History of Control Engineering

July 24, 2017 | Author: Idmond Dantes | Category: Control Theory, Servomechanism, Control Engineering, Science And Technology, Systems Science
Share Embed Donate

Short Description

Download History of Control Engineering...


In the Beginning - BB (Boring) History of Control Engineering 1800-1930 and 1930-1955 by Stuart Bennett Reviewed by Nick Sands Stuart Bennett points out that a discipline reaches maturity only when it becomes aware of its own history. And surely the whole control discipline owes a great debt to Bennett for writing that history in the two part History of Control Engineering. The first book covers the period 1800 to 1930, published in 1979, and the second from 1930 to 1955, published in 1993. Bennett is an honorary research fellow and professor emeritus at the University of Sheffield in the UK, and a member of the IEEE Control Systems Society History committee. He clearly understands the technology, the math, and the impact of the developments on history. The early history focuses on the development of mechanical governors, starting with grinding control for windmills, position control mechanisms for telescopes, and speed control for steam engines. Some famous names were involved with governors from the late 1700s; James Watt, Charles Porter, Werner and William Siemens. There were some advances in theory by, James Clerk Maxwell, Edward Routh, Adolf Hurwitz, Oliver Heaviside and Nichols Minorsky. This early work was around stability with little understanding of the terms (P,I, or D) of the controller. Steering control and stability control for ships required the development of servomechanisms, which dominate most of the rest of this history. Innovations included torpedo guidance control, airplane stability control and other applications of the gyroscope. Elmer and Lawrence Sperry, the Siemens, and others were involved in this work, Late in the first history, electrical controls are introduced along with the problem of generator control, and finally radio frequency control. Some other highlights are time response trends by Wilson Hartnell in 1882, x-y plots of servo inputs and outputs by Hele-Shaw and Martineau in 1911, and the invention of the repeater amplifier by Harold Black in 1925. The second book starts with the early 1900s as background for the progress of the 1930s. Control equipment for the process industries was manufactured by companies like Bailey, Bristol, Foxboro, Leeds & Northrup, Neilan,Tagliabue, and Taylor. And in those early days, the companies were led by the men who founded them. Leeds & Northrup and Taylor introduced recorders in 1911. Foxboro introduced a flapper amplifier controller in 1915, and the Stabilog pneumatic controller with negative feedback in 1931. But after one chapter on process control the history turns to other areas that really drove the development of technology and theory. Bell Labs played a critical part in the development of both technolgy and theory, such as the negative feedback amplifier invented by Harold Black, to improve telephone carrier capabilities. Harry Nyquist, also of Bell Labs, and Hendrik Bode, building on Blacks work, developed frequency domain techniques. Harold Hazen and Vannevar Bush, both from MIT, built network analyzers, circuits for solving equations like the Product Integraph, the Differential Analyzer, and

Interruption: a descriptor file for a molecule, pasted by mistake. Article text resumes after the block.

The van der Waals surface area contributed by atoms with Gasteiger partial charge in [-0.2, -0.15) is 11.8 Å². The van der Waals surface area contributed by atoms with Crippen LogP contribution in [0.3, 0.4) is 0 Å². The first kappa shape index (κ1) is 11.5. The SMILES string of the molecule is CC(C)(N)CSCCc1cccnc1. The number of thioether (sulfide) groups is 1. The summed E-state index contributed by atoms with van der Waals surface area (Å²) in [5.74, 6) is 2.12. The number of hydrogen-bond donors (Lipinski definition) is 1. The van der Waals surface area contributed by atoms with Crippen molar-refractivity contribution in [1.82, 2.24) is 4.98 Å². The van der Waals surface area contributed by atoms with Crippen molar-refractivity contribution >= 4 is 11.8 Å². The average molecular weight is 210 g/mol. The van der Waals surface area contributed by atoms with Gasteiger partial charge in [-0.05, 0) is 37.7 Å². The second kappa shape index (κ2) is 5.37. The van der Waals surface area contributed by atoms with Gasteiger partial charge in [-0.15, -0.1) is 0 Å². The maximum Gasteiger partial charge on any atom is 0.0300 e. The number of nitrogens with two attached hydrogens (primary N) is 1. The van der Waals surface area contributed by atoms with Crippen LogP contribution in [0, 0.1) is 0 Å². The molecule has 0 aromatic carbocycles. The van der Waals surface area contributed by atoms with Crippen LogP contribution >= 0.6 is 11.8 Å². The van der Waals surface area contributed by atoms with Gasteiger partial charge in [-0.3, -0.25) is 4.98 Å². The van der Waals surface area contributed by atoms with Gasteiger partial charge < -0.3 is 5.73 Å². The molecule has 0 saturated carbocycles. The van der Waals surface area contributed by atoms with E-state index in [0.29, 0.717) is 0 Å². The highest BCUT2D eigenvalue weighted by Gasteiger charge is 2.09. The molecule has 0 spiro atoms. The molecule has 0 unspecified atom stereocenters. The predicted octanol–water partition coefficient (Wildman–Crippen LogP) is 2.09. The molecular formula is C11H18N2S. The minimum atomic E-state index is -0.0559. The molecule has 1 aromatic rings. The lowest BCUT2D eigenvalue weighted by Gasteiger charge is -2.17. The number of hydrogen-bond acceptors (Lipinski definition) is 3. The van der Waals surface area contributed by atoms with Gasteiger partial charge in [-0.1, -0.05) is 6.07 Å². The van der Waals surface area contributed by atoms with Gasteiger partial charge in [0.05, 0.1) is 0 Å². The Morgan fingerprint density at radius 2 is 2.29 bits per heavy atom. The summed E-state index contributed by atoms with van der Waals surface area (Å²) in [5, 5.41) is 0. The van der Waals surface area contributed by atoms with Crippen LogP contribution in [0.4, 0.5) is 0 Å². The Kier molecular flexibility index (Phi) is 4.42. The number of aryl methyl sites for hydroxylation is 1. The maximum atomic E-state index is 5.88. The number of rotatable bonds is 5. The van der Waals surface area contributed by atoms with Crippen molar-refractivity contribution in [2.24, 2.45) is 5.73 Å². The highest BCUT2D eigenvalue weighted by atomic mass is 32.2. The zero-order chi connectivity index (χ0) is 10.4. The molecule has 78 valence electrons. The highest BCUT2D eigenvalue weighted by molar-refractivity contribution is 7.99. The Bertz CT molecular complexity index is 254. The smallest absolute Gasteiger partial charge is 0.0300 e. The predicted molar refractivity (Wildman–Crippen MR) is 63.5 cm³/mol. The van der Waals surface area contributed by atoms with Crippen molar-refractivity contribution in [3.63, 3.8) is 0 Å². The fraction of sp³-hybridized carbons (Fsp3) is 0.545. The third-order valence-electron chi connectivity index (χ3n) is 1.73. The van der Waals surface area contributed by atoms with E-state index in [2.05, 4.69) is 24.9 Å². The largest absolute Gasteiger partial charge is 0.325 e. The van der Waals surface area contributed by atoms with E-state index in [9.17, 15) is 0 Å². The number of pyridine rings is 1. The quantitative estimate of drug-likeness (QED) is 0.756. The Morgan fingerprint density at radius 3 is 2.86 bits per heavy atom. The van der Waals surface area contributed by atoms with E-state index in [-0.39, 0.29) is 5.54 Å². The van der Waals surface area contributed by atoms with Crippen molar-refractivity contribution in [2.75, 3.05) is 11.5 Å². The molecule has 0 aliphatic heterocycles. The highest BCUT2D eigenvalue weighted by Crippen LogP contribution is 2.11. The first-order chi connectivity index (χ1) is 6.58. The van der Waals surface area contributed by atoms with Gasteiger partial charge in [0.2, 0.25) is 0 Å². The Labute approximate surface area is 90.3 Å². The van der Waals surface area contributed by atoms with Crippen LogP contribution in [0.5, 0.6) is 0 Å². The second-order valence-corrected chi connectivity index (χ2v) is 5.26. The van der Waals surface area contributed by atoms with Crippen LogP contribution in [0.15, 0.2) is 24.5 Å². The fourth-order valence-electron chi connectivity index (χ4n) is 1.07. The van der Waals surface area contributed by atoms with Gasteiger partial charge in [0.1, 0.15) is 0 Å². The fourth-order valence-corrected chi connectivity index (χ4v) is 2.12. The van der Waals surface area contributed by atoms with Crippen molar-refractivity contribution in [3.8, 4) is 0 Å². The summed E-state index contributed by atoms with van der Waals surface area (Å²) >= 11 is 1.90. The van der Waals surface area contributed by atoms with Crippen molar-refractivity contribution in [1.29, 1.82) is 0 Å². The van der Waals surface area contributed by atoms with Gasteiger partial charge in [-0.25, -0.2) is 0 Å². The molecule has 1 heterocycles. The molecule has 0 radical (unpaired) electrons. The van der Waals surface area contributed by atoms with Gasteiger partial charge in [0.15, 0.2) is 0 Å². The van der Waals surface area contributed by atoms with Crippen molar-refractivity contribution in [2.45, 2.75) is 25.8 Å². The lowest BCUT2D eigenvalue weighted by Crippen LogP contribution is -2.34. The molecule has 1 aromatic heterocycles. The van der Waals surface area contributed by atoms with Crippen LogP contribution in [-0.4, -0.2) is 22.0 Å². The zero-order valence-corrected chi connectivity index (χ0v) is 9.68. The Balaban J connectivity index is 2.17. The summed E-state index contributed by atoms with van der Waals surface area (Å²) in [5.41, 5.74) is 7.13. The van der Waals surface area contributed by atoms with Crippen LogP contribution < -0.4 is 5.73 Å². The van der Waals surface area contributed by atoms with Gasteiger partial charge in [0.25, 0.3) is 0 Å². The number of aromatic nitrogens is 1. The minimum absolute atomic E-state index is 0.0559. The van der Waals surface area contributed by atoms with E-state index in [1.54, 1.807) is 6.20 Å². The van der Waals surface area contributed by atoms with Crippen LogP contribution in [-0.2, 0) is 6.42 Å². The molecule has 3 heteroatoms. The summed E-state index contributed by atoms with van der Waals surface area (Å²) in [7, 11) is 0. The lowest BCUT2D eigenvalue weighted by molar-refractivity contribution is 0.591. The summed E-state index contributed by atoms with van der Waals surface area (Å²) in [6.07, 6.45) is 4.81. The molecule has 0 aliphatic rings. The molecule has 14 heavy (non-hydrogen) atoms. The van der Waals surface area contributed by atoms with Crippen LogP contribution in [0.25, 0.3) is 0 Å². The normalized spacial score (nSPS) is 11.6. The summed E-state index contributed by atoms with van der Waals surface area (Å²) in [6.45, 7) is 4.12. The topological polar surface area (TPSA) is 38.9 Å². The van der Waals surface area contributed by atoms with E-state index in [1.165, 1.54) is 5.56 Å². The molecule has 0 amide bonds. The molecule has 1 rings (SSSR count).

the Cinema Integraph. These tools were applied during the war years when much work was done to build fire control systems for anti-aircraft guns. Much of this history covers the developments of those years. Although in 1942 and 1943, John Zieglar and Nathaniel Nichols published their two famous papers on tuning method for controllers. The post war years saw industrial applications of the many wartime developments. Books were published, professional societies formed committees, and the Instrument Society of America was founded in 1945. This was the time of classical control theory. In the early 1950s, modern control theory with state variables began to immerge. Bennett has done a tremendous job researching these books, with over 1000 combined references and notes. There will always be a limited audience for these books, and despite the interesting facts, they can be slow reads. For this reason, and not because of the quality of the books or my own interest in the subject, it is honest to rate them a little boring (BB). If you want to buy these books, HCE 1930-1955 is available for about $60 from IEE. Since HCE 1800-1930 is out of print, you may be able to get it through Amazon for about $50.

View more...


Copyright ©2017 KUPDF Inc.